This month Japan marked 23 years since the sarin gas attacks in the Tokyo subway on March 20, 1995. Twelve people lost their lives and several thousands were injured, with many people still suffering from the aftermath of the attack.
The attack was planned and carried out by the guru and the followers of a religious cult called AUM Shinrikyo. When most people think of religion, they imagine ideals of "valuing life," but because this cult mistakenly believed that it was under attack, it carried out heinous crimes one after the other. That is of course something that can never be forgiven.
Many of the followers of this religious group were young people, and that fact attracted a lot of attention socially. Among those young members, there were those who had graduated from so-called first rate universities right alongside those still in their teens that had been ordained by AUM, all living together with other members of the cult. But why did these young people join a group with such twisted beliefs about the world and end up committing crimes?
At the time, one believer said that when they graduated from university and began working at a company, they felt that they were nothing more than a single "gear" in the system. However, when they joined AUM, they received a special name and role within the group, and they finally felt as if they had value.
They simply wanted somewhere they belonged. They wanted friends who would welcome them. They wanted to be someone who was irreplaceable. Even now, there must be many young people wishing for these things. Even though they are told to do their best to shine, chances for them to show their personal skills don't come. They might even start to think, "If someone like me were to disappear, probably no one would even notice."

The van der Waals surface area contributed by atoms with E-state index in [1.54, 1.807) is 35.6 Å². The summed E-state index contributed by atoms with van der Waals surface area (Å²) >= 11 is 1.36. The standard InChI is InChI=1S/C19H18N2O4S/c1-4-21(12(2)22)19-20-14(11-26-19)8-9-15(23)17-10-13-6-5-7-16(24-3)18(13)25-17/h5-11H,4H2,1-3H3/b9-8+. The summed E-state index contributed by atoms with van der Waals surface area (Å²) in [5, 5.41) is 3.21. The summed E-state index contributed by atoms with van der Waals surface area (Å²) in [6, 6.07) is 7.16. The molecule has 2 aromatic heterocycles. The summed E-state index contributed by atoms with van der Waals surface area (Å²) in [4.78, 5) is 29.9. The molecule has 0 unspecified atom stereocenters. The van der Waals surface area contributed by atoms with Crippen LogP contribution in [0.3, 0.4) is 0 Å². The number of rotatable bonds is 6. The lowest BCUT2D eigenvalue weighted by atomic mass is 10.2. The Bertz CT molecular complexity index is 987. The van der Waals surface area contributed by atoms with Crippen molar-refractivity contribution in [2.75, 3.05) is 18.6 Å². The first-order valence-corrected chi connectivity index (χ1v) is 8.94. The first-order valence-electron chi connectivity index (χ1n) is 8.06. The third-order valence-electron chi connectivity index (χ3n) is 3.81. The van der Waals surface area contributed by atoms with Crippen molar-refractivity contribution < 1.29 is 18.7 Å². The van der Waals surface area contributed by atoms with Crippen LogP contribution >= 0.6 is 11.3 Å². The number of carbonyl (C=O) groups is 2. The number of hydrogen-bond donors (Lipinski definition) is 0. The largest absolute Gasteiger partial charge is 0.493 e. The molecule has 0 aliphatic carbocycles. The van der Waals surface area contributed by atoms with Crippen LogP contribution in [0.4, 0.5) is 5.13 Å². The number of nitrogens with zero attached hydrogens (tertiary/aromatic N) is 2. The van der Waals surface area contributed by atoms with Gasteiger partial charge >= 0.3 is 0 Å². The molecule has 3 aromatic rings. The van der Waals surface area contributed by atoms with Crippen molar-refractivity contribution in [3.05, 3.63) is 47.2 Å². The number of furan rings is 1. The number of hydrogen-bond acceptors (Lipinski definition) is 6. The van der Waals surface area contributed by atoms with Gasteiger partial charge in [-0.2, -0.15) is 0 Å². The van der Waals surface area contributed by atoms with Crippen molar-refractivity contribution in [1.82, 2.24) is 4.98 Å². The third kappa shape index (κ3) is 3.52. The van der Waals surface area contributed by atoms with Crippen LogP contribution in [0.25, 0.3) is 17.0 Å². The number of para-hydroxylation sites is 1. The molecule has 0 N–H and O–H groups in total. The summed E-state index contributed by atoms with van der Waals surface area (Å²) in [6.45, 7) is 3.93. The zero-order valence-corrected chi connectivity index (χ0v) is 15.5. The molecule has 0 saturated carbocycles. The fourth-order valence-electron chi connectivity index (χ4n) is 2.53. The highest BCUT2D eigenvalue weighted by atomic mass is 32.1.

While Japan's overall suicide rate has fallen for eight straight years, suicides among minors have slowly increased. Among those 34 years old and under, the top cause of death continues to be suicide. There are still children and young people who feel hopeless about living and can't ask for help from anyone. These people have most certainly not disappeared.
However, we cannot allow these young people to join cults and other groups like AUM Shinrikyo that take the lives of others without a qualm. There has to be a place that will accept those who feel lost and where they can recognize their own value. But even though more than 20 years have passed since the sarin gas attacks, we adults have still not been able to provide children and young people with such a place.
Soon it will be April, and I hope this spring will be one that warms the spirits of all of those children and young people. (By Rika Kayama, psychiatrist)